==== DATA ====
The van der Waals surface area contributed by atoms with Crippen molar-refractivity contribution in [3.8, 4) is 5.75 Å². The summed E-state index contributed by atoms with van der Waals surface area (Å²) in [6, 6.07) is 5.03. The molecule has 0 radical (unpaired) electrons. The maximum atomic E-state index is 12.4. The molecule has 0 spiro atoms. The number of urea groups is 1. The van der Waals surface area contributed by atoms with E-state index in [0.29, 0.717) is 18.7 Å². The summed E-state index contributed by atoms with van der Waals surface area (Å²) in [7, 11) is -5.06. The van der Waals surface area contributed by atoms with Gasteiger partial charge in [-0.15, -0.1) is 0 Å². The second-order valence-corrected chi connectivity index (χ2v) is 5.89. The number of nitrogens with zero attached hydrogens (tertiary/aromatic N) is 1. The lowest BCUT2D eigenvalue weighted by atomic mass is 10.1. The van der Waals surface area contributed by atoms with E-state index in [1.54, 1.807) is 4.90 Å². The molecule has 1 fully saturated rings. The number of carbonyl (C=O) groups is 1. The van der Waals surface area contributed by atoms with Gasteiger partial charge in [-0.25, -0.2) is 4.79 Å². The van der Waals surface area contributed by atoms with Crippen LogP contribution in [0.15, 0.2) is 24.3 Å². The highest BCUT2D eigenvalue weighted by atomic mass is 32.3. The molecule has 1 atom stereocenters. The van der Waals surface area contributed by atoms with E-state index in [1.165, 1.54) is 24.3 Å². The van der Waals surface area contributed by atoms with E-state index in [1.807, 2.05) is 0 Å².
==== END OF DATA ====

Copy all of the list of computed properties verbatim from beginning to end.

The van der Waals surface area contributed by atoms with Crippen molar-refractivity contribution in [3.8, 4) is 5.75 Å². The summed E-state index contributed by atoms with van der Waals surface area (Å²) in [6, 6.07) is 5.03. The molecule has 0 radical (unpaired) electrons. The maximum atomic E-state index is 12.4. The molecule has 0 spiro atoms. The number of urea groups is 1. The van der Waals surface area contributed by atoms with E-state index in [0.29, 0.717) is 18.7 Å². The summed E-state index contributed by atoms with van der Waals surface area (Å²) in [7, 11) is -5.06. The van der Waals surface area contributed by atoms with Gasteiger partial charge in [-0.15, -0.1) is 0 Å². The second-order valence-corrected chi connectivity index (χ2v) is 5.89. The number of nitrogens with zero attached hydrogens (tertiary/aromatic N) is 1. The lowest BCUT2D eigenvalue weighted by atomic mass is 10.1. The van der Waals surface area contributed by atoms with E-state index in [1.54, 1.807) is 4.90 Å². The molecule has 1 fully saturated rings. The number of carbonyl (C=O) groups is 1. The van der Waals surface area contributed by atoms with Gasteiger partial charge in [-0.25, -0.2) is 4.79 Å². The van der Waals surface area contributed by atoms with Crippen LogP contribution in [0.15, 0.2) is 24.3 Å². The highest BCUT2D eigenvalue weighted by atomic mass is 32.3. The molecule has 1 atom stereocenters. The van der Waals surface area contributed by atoms with E-state index in [1.165, 1.54) is 24.3 Å². The van der Waals surface area contributed by atoms with E-state index in [1.807, 2.05) is 0 Å².